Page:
patches of debris than green grass.

The graves themselves are undecipherable, some having crumbled due to
natural elements, others covered by weeds and creepers that have run
amok. Still, if one has the patience and a certain disregard for
snakes, perusing the names on the tombs and gravestones would pass for
a very pleasant pastime.

In stark contrast, the two corners of the cemetery wear a fresh look.
Lined with neatly-pruned hedges and padlocked, one contains the graves
of the Commonwealth soldiers who died during Second World War, while
the other constituttes the Roman Catholic part of the cemetery.

Speaking of stark contrasts, the unassuming Armenian Church in
Georgetown with its fresh white paint, neatly cut grass and a serene
atmosphere, is quite a sight. Turning 300 this year, it has about 350
Armenian tombstones in its floors, some even dating back to 1740. A
majority of them have inscriptions in Armenian with a smattering of
English and Latin.

The most ornate one is the grave of Rev Haruthiun Shmavonian, founder
of the first Armenian journal who died in 1824. The journal, Azdarar,
came out in 1794, while Shmavonian was the priest in-charge of the

Similar to the tombstones in the Armenian Church, the St Thomas Mount
Church too hosts Armenian tombstones. According to `Madras, Chennai: A
400-year Record of the First City of Modern India', some of them are
as old as 1707.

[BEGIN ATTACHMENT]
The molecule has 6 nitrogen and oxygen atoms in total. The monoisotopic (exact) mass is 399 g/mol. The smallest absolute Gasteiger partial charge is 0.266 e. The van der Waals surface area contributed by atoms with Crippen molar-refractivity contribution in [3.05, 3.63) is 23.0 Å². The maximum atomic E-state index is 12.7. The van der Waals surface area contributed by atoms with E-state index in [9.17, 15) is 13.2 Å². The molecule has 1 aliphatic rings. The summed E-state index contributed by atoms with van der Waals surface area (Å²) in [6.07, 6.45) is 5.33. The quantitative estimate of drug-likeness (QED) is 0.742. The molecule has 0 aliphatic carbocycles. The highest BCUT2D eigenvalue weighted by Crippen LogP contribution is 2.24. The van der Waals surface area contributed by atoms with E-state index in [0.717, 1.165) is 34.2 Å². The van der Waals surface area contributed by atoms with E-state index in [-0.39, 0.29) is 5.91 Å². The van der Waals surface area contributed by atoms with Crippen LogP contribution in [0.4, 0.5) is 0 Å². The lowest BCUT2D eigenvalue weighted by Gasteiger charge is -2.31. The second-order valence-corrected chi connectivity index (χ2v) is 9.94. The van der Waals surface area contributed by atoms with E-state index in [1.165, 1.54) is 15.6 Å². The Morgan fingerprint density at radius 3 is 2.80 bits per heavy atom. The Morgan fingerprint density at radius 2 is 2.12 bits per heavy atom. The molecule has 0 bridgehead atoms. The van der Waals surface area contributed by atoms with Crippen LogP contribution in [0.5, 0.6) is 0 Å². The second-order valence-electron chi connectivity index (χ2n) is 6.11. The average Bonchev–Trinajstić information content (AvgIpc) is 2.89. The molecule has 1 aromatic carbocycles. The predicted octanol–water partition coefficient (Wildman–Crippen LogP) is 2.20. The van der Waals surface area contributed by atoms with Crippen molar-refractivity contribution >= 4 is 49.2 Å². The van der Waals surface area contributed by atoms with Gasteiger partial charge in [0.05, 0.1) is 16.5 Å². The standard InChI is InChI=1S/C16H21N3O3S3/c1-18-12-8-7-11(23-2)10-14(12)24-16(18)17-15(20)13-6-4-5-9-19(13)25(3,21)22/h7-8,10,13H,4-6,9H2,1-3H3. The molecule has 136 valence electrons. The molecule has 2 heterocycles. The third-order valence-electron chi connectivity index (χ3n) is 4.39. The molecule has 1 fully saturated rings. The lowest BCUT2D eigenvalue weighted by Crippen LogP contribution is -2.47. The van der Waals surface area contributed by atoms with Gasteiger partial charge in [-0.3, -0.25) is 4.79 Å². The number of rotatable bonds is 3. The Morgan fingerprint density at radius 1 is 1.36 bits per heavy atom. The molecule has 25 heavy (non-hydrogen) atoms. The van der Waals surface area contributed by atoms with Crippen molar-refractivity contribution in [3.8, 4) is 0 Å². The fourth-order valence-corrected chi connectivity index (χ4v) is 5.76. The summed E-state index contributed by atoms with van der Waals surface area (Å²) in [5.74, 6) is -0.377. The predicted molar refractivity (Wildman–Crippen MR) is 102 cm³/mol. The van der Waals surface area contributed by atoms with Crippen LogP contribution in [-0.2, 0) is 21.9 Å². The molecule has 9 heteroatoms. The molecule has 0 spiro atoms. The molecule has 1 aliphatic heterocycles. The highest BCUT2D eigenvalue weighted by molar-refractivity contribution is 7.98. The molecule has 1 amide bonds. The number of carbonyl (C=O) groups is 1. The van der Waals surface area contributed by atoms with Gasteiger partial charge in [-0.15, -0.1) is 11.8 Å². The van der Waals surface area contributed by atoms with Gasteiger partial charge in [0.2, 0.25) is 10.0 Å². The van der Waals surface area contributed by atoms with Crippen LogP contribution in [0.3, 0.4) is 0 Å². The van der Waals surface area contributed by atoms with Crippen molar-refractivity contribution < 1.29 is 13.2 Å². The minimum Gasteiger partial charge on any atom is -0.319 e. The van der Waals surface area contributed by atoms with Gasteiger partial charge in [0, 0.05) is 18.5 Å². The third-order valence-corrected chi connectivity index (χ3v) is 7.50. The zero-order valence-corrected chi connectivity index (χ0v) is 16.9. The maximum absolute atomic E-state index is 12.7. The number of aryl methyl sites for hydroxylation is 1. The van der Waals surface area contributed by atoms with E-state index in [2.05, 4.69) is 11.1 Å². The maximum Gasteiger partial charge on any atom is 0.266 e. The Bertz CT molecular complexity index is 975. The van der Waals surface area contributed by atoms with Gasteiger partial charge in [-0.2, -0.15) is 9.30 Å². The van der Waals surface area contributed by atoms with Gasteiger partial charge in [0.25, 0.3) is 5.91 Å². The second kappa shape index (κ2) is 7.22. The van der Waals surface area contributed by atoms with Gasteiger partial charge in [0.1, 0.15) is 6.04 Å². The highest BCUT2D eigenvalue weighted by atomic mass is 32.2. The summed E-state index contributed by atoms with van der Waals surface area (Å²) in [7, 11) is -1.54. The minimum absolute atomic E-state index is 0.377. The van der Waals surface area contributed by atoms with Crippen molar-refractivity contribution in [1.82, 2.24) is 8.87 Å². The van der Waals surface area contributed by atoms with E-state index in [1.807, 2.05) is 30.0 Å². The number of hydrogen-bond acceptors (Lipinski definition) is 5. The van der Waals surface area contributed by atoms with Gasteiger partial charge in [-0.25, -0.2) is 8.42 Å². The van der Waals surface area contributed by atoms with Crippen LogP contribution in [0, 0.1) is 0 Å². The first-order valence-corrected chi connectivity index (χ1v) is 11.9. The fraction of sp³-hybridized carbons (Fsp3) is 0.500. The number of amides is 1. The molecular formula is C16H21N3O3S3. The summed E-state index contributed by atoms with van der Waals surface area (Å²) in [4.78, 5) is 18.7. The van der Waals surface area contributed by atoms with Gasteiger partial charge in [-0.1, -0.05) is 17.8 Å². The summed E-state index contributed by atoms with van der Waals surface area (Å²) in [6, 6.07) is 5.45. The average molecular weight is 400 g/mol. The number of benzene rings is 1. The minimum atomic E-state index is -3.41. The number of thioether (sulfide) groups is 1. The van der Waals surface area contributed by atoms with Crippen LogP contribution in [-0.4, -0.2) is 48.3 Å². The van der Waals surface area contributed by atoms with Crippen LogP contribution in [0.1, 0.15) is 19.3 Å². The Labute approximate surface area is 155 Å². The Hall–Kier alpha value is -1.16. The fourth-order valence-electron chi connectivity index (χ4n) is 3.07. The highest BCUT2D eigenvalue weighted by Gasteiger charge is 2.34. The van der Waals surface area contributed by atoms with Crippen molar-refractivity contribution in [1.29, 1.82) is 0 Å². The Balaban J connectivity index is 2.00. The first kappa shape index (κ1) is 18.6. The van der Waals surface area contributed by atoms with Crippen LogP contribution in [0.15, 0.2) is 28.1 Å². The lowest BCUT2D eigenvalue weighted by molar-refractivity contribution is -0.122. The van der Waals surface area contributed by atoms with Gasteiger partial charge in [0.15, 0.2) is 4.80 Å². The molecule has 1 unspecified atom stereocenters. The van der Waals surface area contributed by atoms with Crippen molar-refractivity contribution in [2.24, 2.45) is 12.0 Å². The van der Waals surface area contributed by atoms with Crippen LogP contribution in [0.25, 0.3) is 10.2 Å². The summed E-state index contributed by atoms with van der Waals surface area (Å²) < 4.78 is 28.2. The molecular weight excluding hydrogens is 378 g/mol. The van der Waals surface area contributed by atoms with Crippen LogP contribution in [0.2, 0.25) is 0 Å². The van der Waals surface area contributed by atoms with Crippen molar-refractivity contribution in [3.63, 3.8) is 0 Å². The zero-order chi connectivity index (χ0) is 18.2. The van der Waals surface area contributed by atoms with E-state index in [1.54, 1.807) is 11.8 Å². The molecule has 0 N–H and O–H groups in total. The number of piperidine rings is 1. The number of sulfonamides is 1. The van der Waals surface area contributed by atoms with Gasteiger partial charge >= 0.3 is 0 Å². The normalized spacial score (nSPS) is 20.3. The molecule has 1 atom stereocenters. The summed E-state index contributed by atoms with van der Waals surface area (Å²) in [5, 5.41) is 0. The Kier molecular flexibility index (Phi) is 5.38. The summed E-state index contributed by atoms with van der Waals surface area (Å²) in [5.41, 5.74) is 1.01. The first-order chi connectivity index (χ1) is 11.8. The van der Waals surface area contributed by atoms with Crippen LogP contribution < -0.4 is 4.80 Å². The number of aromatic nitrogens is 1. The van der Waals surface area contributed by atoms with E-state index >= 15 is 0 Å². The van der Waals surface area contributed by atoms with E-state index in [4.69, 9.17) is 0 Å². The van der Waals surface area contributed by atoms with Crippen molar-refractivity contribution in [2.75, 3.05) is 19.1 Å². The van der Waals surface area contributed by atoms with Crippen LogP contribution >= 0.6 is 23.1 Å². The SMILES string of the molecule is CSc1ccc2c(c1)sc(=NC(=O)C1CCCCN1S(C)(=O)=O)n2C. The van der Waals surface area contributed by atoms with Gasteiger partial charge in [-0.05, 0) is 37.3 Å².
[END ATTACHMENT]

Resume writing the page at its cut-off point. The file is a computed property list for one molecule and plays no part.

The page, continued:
The Luz Church in Mylapore also bears tombstones of early Portuguese
settlers. The church, the oldest in the city, has tombstones as early
as 1600 lining the entrance and the walls. In addition, the Quibble
Island Cemetery has a small number of old tombstones, dating back to
the latter half of the 1800's. An evening stroll through the shady,
green-leafed contours of the cemetery might prove to be just the
stress breaker. one's looking for.


Scroll, India
Aug 22 2017

Paper trail: How the world’s first Armenian journal emerged in Madras in 1794

On Madras Day, retracing the origins of ‘Azdarar’ and the merchant community that supported it.

Vinita Govindarajan
Yesterday · 11:30 am


Under the shade of frangipani trees in the quiet garden of Chennai’s 245-year-old Armenian Church is a grave decorated with an open book. Engraved on the book in block letters is the word “Azdarar”, which means “The Intelligencer” in Armenian. This was the first Armenian journal in the world, published in Madras in the year 1794, when the merchant community from the mountainous, Eurasian country was thriving in the city.